Big Velocity means the speed of data in and out is fast. This is particularly useful for streaming applications such as real-time finance. Related to data movement are federated databases. See for instance MIT's current Polystore project. Mike Stonebraker mentioned to me that "every five years there was a federated database but they all failed." A key reason was that plumbing data movement between systems is hard. Especially when data volume is big, you want to try keeping data where they are. A federated database by design will move data a lot between systems – suck the query result from one system and inject to another.


  • Move query to data, not data to query.

Value means business value. Many technical people tend to pay a lot more attention to technology than to business value. But any book on building a startup company will make the point that building a company is much more than doing technology. When making decisions on technology, always have in mind the purpose to increase business value.


  • Do big data for increasing business value.
  • Don’t do technology purely for technology purpose.
  • Read a book on how to build a startup company.

Veracity means correctness. If you as a data scientist suggests a billion-dollar action based on analyzing some data, be prepared to answer the question "where did you get the data from?" While a data lake provides you big variety (i.e. you can dump to it data with arbitrary types and formats), don't abuse it. Establish and follow policies that ensure the quality of data that enters the lake, and maintain enough metadata such as who modified it when and how. Philip Russom suggested to use data lakes not data swamps. The two share in common that both are capable of storing big datasets with big variety. I vision a data lake as a cleanly organized storage room with racks, boxes, and labels where everything is where it belongs; and a data swamp as a room covered with feet-high stuff and garbage all mingled together.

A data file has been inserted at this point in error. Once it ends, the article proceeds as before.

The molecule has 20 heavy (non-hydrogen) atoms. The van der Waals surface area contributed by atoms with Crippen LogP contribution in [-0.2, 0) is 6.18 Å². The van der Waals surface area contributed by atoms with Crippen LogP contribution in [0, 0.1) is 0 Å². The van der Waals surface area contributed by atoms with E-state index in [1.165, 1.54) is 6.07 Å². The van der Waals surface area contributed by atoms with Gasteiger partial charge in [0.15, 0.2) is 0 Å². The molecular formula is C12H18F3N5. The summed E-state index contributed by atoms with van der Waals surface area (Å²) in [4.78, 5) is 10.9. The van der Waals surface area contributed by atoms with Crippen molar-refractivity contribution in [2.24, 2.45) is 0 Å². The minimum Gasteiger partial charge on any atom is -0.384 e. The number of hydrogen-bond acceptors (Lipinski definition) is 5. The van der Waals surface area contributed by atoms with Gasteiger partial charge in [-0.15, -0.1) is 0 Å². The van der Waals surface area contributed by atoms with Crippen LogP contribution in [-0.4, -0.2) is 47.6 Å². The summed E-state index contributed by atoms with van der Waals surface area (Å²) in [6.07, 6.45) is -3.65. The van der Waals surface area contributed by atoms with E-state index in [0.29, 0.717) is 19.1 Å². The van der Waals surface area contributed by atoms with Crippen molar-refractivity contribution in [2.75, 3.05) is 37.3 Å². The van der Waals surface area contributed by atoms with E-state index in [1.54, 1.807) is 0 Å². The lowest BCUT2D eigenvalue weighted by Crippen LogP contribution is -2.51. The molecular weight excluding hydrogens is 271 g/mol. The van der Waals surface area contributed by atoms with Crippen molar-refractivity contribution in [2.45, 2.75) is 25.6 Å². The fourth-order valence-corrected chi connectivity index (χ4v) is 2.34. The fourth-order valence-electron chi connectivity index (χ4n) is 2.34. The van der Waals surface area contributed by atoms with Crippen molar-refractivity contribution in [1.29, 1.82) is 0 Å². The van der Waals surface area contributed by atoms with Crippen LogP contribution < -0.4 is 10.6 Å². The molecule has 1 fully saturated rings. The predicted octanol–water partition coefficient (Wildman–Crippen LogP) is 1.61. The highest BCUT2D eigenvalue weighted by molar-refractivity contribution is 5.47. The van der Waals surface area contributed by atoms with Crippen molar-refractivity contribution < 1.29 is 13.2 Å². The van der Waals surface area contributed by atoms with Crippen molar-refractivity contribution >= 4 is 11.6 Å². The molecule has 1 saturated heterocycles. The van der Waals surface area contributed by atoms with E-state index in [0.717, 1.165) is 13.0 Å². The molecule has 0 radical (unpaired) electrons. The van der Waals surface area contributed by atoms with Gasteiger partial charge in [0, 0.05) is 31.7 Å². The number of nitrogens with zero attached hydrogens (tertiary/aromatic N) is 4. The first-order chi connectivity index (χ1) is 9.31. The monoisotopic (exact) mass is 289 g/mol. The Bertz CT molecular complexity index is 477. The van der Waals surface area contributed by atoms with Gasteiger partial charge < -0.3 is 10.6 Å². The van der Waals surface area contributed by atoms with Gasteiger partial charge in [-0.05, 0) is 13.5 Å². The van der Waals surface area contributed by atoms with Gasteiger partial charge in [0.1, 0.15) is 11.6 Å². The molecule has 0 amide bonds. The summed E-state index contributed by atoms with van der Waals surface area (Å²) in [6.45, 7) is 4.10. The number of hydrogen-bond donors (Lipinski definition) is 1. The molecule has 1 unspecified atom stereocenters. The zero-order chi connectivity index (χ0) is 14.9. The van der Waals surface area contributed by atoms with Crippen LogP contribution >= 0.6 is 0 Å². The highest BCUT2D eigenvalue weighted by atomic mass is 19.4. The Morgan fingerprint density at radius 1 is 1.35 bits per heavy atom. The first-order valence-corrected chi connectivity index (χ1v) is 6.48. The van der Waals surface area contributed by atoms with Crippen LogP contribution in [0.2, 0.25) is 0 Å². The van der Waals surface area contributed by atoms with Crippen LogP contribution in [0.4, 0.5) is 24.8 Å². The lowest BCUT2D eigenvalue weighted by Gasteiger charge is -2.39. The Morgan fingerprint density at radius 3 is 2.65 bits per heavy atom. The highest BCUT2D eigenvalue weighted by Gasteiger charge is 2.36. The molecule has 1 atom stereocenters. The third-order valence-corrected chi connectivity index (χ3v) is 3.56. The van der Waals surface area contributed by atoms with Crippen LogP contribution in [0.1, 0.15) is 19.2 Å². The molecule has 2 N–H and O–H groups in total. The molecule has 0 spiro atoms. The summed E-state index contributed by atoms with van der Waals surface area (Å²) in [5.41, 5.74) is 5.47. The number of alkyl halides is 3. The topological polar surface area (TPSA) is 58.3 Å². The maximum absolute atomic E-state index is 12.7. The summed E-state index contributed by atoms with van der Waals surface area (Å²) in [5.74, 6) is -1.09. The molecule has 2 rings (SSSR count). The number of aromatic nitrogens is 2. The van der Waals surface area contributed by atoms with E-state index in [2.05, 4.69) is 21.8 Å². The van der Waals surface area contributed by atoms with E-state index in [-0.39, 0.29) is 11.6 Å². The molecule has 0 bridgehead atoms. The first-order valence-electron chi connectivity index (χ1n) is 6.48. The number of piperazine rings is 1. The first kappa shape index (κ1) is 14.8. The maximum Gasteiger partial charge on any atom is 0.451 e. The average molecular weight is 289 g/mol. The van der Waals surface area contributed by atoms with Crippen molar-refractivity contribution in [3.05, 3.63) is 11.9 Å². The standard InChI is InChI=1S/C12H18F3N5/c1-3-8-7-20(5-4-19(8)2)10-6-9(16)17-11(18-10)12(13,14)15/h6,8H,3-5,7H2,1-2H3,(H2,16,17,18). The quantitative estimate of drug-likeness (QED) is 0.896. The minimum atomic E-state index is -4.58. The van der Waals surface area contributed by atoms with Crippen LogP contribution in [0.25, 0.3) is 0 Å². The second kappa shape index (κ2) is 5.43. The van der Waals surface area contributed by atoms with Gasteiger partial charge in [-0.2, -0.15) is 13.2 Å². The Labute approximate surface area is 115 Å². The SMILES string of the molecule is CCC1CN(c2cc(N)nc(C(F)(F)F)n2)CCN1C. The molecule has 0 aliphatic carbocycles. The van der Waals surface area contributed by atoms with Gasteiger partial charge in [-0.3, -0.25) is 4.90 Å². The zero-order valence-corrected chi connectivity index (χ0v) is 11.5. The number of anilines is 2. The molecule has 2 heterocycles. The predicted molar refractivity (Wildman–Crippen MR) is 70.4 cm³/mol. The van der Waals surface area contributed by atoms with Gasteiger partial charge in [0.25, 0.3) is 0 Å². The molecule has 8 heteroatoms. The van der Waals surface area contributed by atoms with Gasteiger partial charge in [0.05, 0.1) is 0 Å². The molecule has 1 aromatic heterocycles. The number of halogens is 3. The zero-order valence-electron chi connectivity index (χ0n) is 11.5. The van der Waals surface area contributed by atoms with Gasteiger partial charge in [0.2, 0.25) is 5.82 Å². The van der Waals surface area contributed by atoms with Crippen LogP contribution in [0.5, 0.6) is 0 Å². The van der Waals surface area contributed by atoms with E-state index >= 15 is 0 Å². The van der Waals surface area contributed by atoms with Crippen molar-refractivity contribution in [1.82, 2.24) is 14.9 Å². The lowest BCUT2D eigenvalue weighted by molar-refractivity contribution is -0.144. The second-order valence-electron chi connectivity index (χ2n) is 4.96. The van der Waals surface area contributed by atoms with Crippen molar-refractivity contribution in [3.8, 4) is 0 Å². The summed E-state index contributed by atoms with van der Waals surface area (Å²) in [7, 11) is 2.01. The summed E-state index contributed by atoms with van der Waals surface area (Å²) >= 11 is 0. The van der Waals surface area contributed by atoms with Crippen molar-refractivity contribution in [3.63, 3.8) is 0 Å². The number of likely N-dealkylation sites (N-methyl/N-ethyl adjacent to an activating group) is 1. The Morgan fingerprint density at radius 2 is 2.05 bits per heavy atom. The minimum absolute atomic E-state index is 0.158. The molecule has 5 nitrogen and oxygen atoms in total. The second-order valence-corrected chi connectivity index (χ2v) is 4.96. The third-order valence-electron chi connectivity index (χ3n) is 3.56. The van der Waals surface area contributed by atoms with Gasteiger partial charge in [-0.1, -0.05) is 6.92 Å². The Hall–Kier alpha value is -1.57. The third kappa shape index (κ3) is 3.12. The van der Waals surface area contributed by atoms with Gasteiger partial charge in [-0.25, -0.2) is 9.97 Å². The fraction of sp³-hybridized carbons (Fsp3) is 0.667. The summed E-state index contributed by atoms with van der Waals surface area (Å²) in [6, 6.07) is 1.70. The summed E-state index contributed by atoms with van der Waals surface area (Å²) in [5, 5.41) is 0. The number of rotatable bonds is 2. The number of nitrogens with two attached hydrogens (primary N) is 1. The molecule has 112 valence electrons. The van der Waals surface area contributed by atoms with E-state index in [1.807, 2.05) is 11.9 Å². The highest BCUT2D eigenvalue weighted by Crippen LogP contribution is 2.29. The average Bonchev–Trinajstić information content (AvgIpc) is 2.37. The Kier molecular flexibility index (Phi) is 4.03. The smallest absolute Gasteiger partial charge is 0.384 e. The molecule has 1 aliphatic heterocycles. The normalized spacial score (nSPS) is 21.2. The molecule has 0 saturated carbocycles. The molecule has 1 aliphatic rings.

• Use data lakes, not data swamps.
  • Read Russom’s “Best Practices for Data lake Management”.

(Philip Russom. “Best Practices for Data Lake Management”.

Is big data for you?

It depends.

A lot of organizations are jumping onto the "big data train", e.g. allocating a lot of money migrating to a Hadoop cluster. At least some of them are doing so not because they have done analysis which showed they needed it, but because they heard a lot of others are jumping on it. Remember the quote that big data is like teenager sex?

Turing Award laureate Mike Stonebraker said that "big data marketing hype has included a constantly evolving message, and IT pros keep falling for it." (Robert Gates. “Stonebraker: IT pros fall for big data hype”.

Frank McSherry said "if you are going to use a big data system for yourself, see if it is faster than your laptop." (Frank McSherry. “Scalability! But at what COST?”


  • Use reason, not emotion.
  • Choose big data only if you need.


Big data market cap

The market cap of big data is in the order of some hundred billion dollars. For a lot of companies, it is not possible to accurately tell what percentage of its market cap is for big data. The graph below shows the overall market caps of selected companies.

( 1/3/2017)

The top three cloud service providers are —Amazon, Microsoft, and Google.

—Apple has been using the cloud services from all these three, but recently started its own “Pie” platform project.

Oracle recently entered the cloud world, too. When —Larry Ellison announced Oracle's cloud offering in OpenWorld 2016, he said something like “Amazon’s lead is over”. Take it with a grain of salt, of course.

Samsung has been using Google platform, but its purchase of California-based cloud-computing company Joyant on July 15, 2016 indicated that it is serious about having its own big data platform.

It is worth mentioning two Chinese companies both having a market cap larger than that of Oracle and Samsung: Tencent (creator of WeChat, the instant messaging app which is used by virtually every single person in the world who is capable of typing Chinese into a smart phone) and Alibaba (the Chinese version of Amazon). One interesting observation is that while Databricks Spark won the 2014 world record of Gray Sort Benchmark (sorting 100TB data as fast as possible; see, Alibaba FuxiSort won the 2015 record (377 seconds using 3,377 nodes) and TecentSort won the 2016 record (134 seconds using 512 nodes).